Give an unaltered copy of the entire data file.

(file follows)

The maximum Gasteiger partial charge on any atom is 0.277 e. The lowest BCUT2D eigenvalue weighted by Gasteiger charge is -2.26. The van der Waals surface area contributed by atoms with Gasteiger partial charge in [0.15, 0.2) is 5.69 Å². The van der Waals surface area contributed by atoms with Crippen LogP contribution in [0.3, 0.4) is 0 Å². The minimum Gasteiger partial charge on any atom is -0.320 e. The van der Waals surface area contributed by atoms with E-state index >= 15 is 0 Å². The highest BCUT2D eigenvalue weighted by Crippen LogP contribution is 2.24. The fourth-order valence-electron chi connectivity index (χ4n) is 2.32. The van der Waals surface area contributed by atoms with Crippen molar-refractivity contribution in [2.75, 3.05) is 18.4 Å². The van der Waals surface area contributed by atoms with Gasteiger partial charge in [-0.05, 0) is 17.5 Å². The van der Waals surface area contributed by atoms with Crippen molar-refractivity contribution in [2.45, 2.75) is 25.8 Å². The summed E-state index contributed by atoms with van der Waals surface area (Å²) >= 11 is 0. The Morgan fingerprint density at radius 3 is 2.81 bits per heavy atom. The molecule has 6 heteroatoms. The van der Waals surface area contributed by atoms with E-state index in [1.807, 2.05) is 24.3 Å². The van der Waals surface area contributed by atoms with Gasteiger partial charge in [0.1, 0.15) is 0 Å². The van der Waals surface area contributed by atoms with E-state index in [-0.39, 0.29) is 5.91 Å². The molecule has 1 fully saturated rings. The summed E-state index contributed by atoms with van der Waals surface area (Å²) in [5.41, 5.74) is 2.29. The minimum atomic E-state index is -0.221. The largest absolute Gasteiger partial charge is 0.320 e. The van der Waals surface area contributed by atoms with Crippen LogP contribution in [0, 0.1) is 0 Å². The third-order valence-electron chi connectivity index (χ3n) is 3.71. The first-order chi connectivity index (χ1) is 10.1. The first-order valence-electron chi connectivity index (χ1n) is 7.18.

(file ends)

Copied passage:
The maximum Gasteiger partial charge on any atom is 0.277 e. The lowest BCUT2D eigenvalue weighted by Gasteiger charge is -2.26. The van der Waals surface area contributed by atoms with Gasteiger partial charge in [0.15, 0.2) is 5.69 Å². The van der Waals surface area contributed by atoms with Crippen LogP contribution in [0.3, 0.4) is 0 Å². The minimum Gasteiger partial charge on any atom is -0.320 e. The van der Waals surface area contributed by atoms with E-state index >= 15 is 0 Å². The highest BCUT2D eigenvalue weighted by Crippen LogP contribution is 2.24. The fourth-order valence-electron chi connectivity index (χ4n) is 2.32. The van der Waals surface area contributed by atoms with Crippen molar-refractivity contribution in [2.75, 3.05) is 18.4 Å². The van der Waals surface area contributed by atoms with Gasteiger partial charge in [-0.05, 0) is 17.5 Å². The van der Waals surface area contributed by atoms with Crippen molar-refractivity contribution in [2.45, 2.75) is 25.8 Å². The summed E-state index contributed by atoms with van der Waals surface area (Å²) >= 11 is 0. The Morgan fingerprint density at radius 3 is 2.81 bits per heavy atom. The molecule has 6 heteroatoms. The van der Waals surface area contributed by atoms with E-state index in [1.807, 2.05) is 24.3 Å². The van der Waals surface area contributed by atoms with Gasteiger partial charge in [0.1, 0.15) is 0 Å². The van der Waals surface area contributed by atoms with E-state index in [-0.39, 0.29) is 5.91 Å². The molecule has 1 fully saturated rings. The summed E-state index contributed by atoms with van der Waals surface area (Å²) in [5.41, 5.74) is 2.29. The minimum atomic E-state index is -0.221. The largest absolute Gasteiger partial charge is 0.320 e. The van der Waals surface area contributed by atoms with Crippen LogP contribution in [0, 0.1) is 0 Å². The third-order valence-electron chi connectivity index (χ3n) is 3.71. The first-order chi connectivity index (χ1) is 10.1. The first-order valence-electron chi connectivity index (χ1n) is 7.18.